Preseason Episode 1 – The Stories We Live


This week, enjoy a sneak peek of our new podcast, Faith, Fern & Compass, as we explore nature spirituality in the digital age in Preseason Episode 1 — The Stories We Live.

We open tonight’s show with a discussion of David Suzuki’s transformative book, The Sacred Balance: Rediscovering Our Place in Nature, and its reexamination of the four classic elements. How can our relationship with earth, air, fire and water guide us to a healthier relationship with the planet? Environmental science can give us some insights — but we also need a new story about our place in the world. We learn more about the profound psychological aspect of our relationship with nature in Steven Kotler’s article, “Ecopsychology in Ten Easy Lessons,” where he comes face to face with the impact of global warming… and almost dies!

April is National Poetry Month, and to celebrate we talk about some creative ways to bring a little bit more poetry into your life. (We also give away the secret to what’s really going on at the Greenwood Space Travel Supply Co.Shhhh! Don’t tell!) In honor of one of our favorite poets, Mary Oliver, we share a letter from the tribute blog, Dear Mary, plus a poem of the month.

We also get a chance to chat about one of Jeff’s favorite animals: bees! In Smithsonian Magazine’s recent article, “The Secret Life of Bees,” biologist Thomas Seeley shares his insights about the mysterious workings of the collective hive-mind, and we spend some time speculating about what lessons we can learn about human brains and political hierarchies from the stories that modern science tells us about these familiar and fascinating insects.

Finally, Alison performs a reading of her short story, Yewberry, that was recently published in the fiction anthology, The Scribing Ibis, and we wrap things up with ‘Texan Jeff’ treating us to an excerpt from Suzuki’s book on the spirit of nature and the nature of spirit.

Join us next week for another episode of Faith, Fern & Compass!



Music Credits:

Art Credits:

Creative Commons LicenseThis work is licensed under a CC BY-NC-SA License.

Tags: , , , , , , , , , , , , , , ,

4 Responses to “Preseason Episode 1 – The Stories We Live”

  1. [...] show notes and links, visit: Share this:Like this:LikeBe the first to like this post. from → DwD Episodes ← [...]

  2. Liz says:

    Love the new show! Your reading of Yewberry was just beautiful!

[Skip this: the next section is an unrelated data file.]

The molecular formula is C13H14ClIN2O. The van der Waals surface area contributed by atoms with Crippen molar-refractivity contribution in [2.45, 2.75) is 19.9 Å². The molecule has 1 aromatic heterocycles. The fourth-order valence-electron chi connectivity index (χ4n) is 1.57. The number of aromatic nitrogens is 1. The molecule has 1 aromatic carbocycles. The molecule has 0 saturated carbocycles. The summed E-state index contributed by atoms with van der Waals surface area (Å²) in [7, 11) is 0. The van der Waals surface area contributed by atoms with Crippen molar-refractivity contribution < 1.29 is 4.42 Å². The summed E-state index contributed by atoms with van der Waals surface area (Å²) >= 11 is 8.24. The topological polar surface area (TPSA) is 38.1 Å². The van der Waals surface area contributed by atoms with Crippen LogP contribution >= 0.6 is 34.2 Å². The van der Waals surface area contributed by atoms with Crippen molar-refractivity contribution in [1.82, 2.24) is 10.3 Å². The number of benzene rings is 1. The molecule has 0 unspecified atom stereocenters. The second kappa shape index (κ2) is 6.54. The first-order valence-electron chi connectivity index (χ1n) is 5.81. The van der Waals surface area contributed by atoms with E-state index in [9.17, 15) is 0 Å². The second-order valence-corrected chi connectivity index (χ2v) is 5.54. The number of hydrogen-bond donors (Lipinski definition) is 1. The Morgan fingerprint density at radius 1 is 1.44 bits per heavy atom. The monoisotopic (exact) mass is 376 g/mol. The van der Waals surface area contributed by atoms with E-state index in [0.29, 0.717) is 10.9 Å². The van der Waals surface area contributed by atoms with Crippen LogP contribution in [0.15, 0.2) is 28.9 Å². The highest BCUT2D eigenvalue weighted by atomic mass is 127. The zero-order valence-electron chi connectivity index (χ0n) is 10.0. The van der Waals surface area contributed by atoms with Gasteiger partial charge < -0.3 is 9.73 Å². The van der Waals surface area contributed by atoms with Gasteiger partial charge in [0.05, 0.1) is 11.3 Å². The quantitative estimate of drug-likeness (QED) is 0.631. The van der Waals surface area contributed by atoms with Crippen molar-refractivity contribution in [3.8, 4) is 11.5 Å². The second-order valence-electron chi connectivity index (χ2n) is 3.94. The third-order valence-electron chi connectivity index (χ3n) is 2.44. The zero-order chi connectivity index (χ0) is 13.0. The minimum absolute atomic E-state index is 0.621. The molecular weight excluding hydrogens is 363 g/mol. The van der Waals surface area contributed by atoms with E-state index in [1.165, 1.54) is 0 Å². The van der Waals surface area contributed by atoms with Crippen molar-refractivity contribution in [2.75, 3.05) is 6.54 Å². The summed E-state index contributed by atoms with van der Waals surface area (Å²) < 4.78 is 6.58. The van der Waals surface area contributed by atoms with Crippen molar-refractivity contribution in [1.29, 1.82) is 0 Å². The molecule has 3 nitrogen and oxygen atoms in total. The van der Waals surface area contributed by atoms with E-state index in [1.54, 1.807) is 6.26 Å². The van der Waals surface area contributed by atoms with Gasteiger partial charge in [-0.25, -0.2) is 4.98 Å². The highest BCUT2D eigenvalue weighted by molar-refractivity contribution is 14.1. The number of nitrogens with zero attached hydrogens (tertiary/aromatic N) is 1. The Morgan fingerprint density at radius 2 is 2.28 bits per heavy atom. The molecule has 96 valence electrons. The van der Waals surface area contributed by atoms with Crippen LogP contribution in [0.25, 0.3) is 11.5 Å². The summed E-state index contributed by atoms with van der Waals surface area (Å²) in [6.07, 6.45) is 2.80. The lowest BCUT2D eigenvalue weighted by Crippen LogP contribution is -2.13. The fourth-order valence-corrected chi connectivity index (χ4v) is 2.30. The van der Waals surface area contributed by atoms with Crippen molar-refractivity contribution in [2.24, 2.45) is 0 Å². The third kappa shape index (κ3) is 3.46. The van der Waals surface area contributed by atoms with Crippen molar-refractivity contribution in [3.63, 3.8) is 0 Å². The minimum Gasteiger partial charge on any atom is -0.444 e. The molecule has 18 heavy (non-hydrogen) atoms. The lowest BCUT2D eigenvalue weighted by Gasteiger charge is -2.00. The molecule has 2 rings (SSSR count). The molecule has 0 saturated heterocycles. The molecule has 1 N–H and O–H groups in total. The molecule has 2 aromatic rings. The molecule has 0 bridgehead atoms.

3. Lupa says:

    I’m just now getting a chance to listen to all these podcasts I’ve saved up! Really enjoyed this one and am looking forward to checking out the rest. I did have a few thoughts:

    I love the concept of rewriting our cultural story about our relationship to other species, particularly the idea that we have “dominion” over them. One of the things I really like about narrative therapy is that it focuses on the stories we tell about how things are and how they go, and how it uses a lot of similar ritual concepts to bring about change in the stories themselves. Looking at a situation as a story gives us more power to change it, rather than just accepting “this is how things are”.

    Regarding the cow research, I do have to wonder whether there was a confounding variable in the form of the humans tending to the cows. Were the cows listening to blues giving more milk because the humans were treating them better? Or was there some other factor not taken into account that was the actual causative factor?

    With regards to hierarchy, the presence of hierarchy in humans or any other species is an adaptation, but I disagree with the idea that it keeps all the animals in a constant state of emergency. A group of social mammals or birds that has some pre-existing organization as to who’s in charge of what and what to do when something happens (a hunt, migration, baby animals, etc.) is going to be stronger than one where it’s not clear what’s supposed to happen. Enforcing a hierarchy helps to keep that organization going even when nothing is really going on other than the day to day stuff, so that when big changes happen the group is prepared. Additionally, in non-human species the hierarchy is meant to only allow the strongest, smartest, and most capable members of the species to reproduce, thereby keeping the gene pool strong.

    Does this mean we have to keep adhering to strict hierarchies, especially those imposed for unfair or greedy reasons? Of course not. One of the advantages we as a species have is the ability to override, to an extent, our biological impulses. It doesn’t take away their effects entirely, but we have a lot more choice than we might otherwise have–to include the choice toward more egalitarian decision-making processes.

    Anyway, the short version is–great podcast :)

Leave a Reply

Your email address will not be published. Required fields are marked *

You may use these HTML tags and attributes: <a href="" title=""> <abbr title=""> <acronym title=""> <b> <blockquote cite=""> <cite> <code> <del datetime=""> <em> <i> <q cite=""> <strike> <strong>